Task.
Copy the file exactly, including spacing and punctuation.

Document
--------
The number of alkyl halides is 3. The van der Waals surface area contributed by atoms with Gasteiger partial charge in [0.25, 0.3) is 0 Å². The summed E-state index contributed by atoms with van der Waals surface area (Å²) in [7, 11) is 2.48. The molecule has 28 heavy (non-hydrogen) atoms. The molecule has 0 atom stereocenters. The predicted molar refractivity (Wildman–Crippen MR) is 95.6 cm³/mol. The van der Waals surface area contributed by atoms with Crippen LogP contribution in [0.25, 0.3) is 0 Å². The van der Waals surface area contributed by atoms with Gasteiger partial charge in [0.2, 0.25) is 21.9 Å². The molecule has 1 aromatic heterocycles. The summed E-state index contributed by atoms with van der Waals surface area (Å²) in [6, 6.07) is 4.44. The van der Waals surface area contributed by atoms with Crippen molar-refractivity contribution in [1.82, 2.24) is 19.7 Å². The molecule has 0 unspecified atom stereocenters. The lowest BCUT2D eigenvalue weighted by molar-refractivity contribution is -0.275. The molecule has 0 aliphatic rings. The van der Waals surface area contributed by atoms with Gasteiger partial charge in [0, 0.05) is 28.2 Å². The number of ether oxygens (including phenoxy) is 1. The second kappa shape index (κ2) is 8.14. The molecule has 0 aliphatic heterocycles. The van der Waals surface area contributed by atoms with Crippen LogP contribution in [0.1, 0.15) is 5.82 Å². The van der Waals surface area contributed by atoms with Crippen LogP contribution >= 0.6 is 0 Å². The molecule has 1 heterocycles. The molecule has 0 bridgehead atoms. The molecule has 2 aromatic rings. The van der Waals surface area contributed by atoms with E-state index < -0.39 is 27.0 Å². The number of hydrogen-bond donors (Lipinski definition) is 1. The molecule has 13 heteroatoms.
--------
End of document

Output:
The number of alkyl halides is 3. The van der Waals surface area contributed by atoms with Gasteiger partial charge in [0.25, 0.3) is 0 Å². The summed E-state index contributed by atoms with van der Waals surface area (Å²) in [7, 11) is 2.48. The molecule has 28 heavy (non-hydrogen) atoms. The molecule has 0 atom stereocenters. The predicted molar refractivity (Wildman–Crippen MR) is 95.6 cm³/mol. The van der Waals surface area contributed by atoms with Crippen LogP contribution in [0.25, 0.3) is 0 Å². The van der Waals surface area contributed by atoms with Gasteiger partial charge in [0.2, 0.25) is 21.9 Å². The molecule has 1 aromatic heterocycles. The summed E-state index contributed by atoms with van der Waals surface area (Å²) in [6, 6.07) is 4.44. The van der Waals surface area contributed by atoms with Crippen molar-refractivity contribution in [1.82, 2.24) is 19.7 Å². The molecule has 0 unspecified atom stereocenters. The lowest BCUT2D eigenvalue weighted by molar-refractivity contribution is -0.275. The molecule has 0 aliphatic rings. The van der Waals surface area contributed by atoms with Gasteiger partial charge in [0, 0.05) is 28.2 Å². The number of ether oxygens (including phenoxy) is 1. The second kappa shape index (κ2) is 8.14. The molecule has 0 aliphatic heterocycles. The van der Waals surface area contributed by atoms with Crippen LogP contribution in [0.1, 0.15) is 5.82 Å². The van der Waals surface area contributed by atoms with Crippen LogP contribution >= 0.6 is 0 Å². The molecule has 1 heterocycles. The molecule has 0 bridgehead atoms. The molecule has 2 aromatic rings. The van der Waals surface area contributed by atoms with E-state index < -0.39 is 27.0 Å². The number of hydrogen-bond donors (Lipinski definition) is 1. The molecule has 13 heteroatoms.